Ceramic capacitor manufacturers including AVX, KEMET, Taiyo Yuden and TDK are all quoting extended lead times and managing product allocation.

By Gina Roos, editor-in-chief

The first rumblings of a components shortage were heard in late
2016. Scarcity became a sobering
reality in 2017 as rising demand spread across industry
sectors. But many component manufacturers questioned whether the uptick in
demand was real, leading to their reluctance to ramp up production capacity. Component
manufacturers weren’t ready to invest in factories, fearing a repeat of the
2000 industry downturn marked by ballooning inventories and rock-bottom
pricing. This contributed to further supply constraints.

What’s made the situation worse is that many suppliers have
decided to obsolete many of their parts at the same time, widening the supply
gap. Distributors report that many Japanese passive component manufacturers are
dropping their legacy commodity lines and shifting production over to newer
products, creating further sourcing challenges.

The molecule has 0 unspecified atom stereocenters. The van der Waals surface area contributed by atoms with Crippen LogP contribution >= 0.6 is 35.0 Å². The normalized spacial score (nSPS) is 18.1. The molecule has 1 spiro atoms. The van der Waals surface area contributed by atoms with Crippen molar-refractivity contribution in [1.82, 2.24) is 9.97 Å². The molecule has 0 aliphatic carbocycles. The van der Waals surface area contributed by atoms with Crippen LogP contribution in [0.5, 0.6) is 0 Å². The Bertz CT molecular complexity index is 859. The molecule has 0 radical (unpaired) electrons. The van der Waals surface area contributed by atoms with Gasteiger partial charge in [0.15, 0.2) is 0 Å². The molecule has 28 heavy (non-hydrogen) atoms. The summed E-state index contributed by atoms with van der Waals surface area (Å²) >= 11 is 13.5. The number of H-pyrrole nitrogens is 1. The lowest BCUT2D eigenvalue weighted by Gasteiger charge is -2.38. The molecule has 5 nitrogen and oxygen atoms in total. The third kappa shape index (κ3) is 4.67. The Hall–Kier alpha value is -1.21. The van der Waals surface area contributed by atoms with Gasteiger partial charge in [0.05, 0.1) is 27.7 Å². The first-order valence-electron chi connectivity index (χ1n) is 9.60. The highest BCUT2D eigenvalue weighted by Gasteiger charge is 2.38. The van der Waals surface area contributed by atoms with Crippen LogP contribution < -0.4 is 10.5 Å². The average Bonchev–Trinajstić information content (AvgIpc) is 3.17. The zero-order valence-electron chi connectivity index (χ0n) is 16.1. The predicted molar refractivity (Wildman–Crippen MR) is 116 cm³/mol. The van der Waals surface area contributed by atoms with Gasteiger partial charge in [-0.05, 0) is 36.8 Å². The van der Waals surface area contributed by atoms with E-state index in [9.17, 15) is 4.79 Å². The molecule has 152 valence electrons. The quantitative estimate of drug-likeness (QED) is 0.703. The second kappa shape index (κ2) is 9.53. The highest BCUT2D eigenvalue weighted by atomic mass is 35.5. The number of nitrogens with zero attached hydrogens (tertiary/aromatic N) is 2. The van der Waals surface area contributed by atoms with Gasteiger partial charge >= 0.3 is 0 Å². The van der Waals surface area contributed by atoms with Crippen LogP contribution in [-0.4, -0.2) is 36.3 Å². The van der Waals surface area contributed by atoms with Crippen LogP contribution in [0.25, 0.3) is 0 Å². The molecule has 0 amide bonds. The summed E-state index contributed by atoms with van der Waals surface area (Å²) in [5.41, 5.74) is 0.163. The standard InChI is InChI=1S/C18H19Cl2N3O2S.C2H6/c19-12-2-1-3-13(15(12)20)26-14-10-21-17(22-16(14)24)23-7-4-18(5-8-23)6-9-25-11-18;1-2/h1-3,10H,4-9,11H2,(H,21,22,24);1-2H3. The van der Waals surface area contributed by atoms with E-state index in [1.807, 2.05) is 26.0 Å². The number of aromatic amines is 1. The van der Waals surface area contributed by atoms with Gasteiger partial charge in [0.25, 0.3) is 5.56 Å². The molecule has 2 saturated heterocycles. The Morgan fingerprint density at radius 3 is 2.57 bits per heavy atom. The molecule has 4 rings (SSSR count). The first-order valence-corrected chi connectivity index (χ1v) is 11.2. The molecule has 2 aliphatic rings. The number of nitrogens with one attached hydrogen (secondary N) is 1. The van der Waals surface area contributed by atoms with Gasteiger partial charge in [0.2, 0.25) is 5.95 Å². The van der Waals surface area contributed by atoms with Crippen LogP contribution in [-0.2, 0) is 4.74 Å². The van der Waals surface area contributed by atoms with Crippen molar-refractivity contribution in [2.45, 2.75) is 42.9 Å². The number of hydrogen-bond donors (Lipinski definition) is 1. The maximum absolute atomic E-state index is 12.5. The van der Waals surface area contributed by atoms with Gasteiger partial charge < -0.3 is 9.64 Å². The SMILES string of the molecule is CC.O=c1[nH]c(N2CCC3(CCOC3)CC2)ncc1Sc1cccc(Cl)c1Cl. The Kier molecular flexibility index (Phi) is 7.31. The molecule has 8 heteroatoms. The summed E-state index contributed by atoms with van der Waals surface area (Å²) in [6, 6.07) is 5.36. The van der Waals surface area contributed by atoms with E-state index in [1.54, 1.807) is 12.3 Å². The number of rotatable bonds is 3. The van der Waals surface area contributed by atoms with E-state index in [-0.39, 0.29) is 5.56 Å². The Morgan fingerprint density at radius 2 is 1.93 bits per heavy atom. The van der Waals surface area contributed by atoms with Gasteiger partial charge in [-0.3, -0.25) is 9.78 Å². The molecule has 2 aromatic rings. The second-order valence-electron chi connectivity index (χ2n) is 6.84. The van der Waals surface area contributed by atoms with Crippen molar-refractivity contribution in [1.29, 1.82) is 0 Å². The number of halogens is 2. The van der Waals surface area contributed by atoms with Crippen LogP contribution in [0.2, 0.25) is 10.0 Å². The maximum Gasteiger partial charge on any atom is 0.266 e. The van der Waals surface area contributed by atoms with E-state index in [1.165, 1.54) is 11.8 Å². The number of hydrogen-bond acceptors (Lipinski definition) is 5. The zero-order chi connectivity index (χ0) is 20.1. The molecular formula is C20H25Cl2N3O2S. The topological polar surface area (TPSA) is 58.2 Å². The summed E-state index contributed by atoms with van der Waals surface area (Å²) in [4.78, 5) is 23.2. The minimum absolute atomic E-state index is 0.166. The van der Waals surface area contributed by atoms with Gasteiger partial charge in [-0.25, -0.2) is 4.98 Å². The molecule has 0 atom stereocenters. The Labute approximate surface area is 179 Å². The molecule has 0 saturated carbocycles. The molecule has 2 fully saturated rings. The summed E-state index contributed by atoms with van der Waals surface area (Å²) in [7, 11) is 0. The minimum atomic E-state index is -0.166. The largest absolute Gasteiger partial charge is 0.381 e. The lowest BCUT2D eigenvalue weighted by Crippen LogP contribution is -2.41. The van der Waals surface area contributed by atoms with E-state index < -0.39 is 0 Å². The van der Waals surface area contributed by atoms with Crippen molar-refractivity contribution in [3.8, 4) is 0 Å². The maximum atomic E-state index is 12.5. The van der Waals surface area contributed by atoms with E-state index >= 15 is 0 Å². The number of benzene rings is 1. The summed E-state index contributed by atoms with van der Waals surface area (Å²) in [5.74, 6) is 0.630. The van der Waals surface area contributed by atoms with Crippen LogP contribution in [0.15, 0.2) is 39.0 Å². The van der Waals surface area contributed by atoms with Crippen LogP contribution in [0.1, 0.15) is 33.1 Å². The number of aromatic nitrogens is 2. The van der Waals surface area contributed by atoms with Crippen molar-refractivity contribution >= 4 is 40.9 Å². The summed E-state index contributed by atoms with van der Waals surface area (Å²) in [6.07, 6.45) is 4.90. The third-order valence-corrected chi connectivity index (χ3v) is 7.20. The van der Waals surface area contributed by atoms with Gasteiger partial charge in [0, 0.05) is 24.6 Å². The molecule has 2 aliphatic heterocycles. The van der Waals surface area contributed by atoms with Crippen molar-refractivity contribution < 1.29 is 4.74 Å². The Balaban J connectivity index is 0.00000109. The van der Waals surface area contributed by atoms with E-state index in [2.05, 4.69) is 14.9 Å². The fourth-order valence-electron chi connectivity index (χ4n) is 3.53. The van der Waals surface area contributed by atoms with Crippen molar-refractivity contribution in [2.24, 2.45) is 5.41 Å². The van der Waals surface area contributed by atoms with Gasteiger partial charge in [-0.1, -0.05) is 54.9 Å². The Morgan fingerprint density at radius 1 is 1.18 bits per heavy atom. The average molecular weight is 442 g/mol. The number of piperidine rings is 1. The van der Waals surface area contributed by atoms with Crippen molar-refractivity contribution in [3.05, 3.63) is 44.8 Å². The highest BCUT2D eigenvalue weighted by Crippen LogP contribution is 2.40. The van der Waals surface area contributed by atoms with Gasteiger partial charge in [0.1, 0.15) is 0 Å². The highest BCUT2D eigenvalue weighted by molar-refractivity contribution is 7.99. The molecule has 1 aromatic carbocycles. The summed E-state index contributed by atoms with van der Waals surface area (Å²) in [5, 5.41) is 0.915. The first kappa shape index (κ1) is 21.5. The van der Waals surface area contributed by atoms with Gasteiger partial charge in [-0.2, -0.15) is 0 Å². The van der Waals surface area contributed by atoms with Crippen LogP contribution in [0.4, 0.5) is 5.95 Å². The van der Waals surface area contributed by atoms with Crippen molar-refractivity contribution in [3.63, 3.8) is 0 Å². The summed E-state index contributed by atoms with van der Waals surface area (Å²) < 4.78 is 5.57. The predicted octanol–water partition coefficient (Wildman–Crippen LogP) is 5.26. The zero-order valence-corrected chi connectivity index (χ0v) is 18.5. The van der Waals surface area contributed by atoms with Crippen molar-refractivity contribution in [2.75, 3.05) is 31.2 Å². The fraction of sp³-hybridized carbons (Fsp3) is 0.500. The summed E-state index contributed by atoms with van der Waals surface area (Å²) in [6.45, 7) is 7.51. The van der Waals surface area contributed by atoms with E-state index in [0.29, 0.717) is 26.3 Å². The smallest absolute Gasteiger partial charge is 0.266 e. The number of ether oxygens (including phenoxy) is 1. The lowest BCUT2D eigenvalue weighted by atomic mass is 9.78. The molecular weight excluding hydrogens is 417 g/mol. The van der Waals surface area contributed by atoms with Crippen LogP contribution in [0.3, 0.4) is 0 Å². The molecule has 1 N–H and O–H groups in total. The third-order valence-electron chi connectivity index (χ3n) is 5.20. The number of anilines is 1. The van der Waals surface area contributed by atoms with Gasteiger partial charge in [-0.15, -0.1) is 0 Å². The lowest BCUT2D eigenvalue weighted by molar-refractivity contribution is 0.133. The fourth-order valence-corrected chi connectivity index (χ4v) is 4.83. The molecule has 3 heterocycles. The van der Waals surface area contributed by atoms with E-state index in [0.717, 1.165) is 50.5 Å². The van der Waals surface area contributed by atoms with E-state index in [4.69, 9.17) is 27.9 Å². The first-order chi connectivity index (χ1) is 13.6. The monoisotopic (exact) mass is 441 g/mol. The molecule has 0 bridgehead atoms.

Currently, many MLCCs and resistors are on allocation or are
quoting lead-times well into 2019. But the supply shortages are spread across
capacitor technologies including aluminum electrolytics, film, and tantalum, as
well as inductors and all types of resistors. 

Industry players don’t expect to see much relief until mid-2019
and some think shortages will last well into 2020. As part of AspenCore’s look
at the current state of IP&E component shortages, EPSNews has polled
leading passives suppliers AVX, KEMET, Murata, and Vishay to find how they are
meeting supply challenges and helping their customers stay up-and-running.

Ceramic capacitor manufacturers including AVX, KEMET, Taiyo Yuden
and TDK are all quoting extended lead times and managing product allocation. Murata Manufacturing, a leader in
ceramic capacitors, is no exception. Murata is reporting constrained supply for
smaller 0201 and 0402 case sizes; as well as some larger sizes for both low and